Sen. David Vitter wants the Senate Ethics Committee to launch an investigation of Democrats Harry Reid and Barbara Boxer, saying the two broke the Senate's code of conduct when they floated legislation referencing Vitter's alleged past rendezvous with prostitutes.
Vitter appeal to the Ethics panel is the latest move in a rapidly escalating battle between the Louisiana Republican and his colleagues across the aisle.
Vitter infuriated Democrats this week by hijacking a debate over an energy-efficiency bill with an amendment aimed at Obamacare. Under Vitter's amendment, lawmakers would no longer qualify for federal contributions to help cover their health care costs.
It's a prickly subject for Democrats, and, according to a Friday Politico report, they're considering the hardest of hardball moves in response. The Democrats are reportedly floating legislation that would ban senators from getting government contributions for their health insurance costs if there is "probable cause" they solicited prostitutes. The move is an obvious swipe at Vitter, who has been suspected of involvement with prostitutes since his 2007 entanglement in the "D.C. Madam" scandal.
But in his call for an Ethics investigation, Vitter is ignoring the swipe by focusing on an alternative draft of the legislation. Democrats reportedly floated an alternative version of their bill that would deny coverage contributions to any lawmaker who voted in support of Vitter's amendment. Vitter argues that bill amounts to bribery, with lawmakers offering benefits—in this case, the federal coverage contributions—to lawmakers in exchange for their votes.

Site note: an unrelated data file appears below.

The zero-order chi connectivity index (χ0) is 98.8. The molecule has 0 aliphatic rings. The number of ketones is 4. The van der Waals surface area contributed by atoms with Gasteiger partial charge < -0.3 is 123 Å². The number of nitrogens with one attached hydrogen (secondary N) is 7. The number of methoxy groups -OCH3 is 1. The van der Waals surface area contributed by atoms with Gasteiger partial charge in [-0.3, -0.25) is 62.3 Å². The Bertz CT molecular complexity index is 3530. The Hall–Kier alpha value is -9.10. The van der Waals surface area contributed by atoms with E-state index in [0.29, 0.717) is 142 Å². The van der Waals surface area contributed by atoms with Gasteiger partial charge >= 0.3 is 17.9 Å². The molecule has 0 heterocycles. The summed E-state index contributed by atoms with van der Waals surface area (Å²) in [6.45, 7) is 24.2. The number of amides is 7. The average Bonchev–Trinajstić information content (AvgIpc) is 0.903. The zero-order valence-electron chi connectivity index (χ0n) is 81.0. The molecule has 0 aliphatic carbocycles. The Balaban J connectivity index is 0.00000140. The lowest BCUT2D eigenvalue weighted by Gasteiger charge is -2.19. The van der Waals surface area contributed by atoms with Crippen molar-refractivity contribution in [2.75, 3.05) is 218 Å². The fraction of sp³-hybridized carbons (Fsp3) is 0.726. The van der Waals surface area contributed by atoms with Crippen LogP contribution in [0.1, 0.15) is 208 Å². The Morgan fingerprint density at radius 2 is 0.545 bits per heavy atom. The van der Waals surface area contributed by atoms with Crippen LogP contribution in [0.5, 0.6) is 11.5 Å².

"This is attempted bribery, and the exact sort of behavior that the Senate Ethics Committee has previously condemned," he said in a letter to the committee heads.
In his letter, Vitter notes that Boxer is indeed the top Democrat on the Ethics panel. Should she be found complicit in the scheme, Vitter says that Boxer should be stripped of her Ethics Committee membership.
Boxer, for her part, is not backing down either: "Senator Vitter has manufactured a bizarre and phony attack that demeans the Senate," she said later Friday.
Democrats have not yet formally introduced any version of the anti-Vitter bill, and none may ever hit the floor, but its appearance in press reports has put a spotlight on a part of Vitter's career he would prefer remain part of the past.
This post was updated at 5:25 p.m. Friday to include Sen. Boxer's response.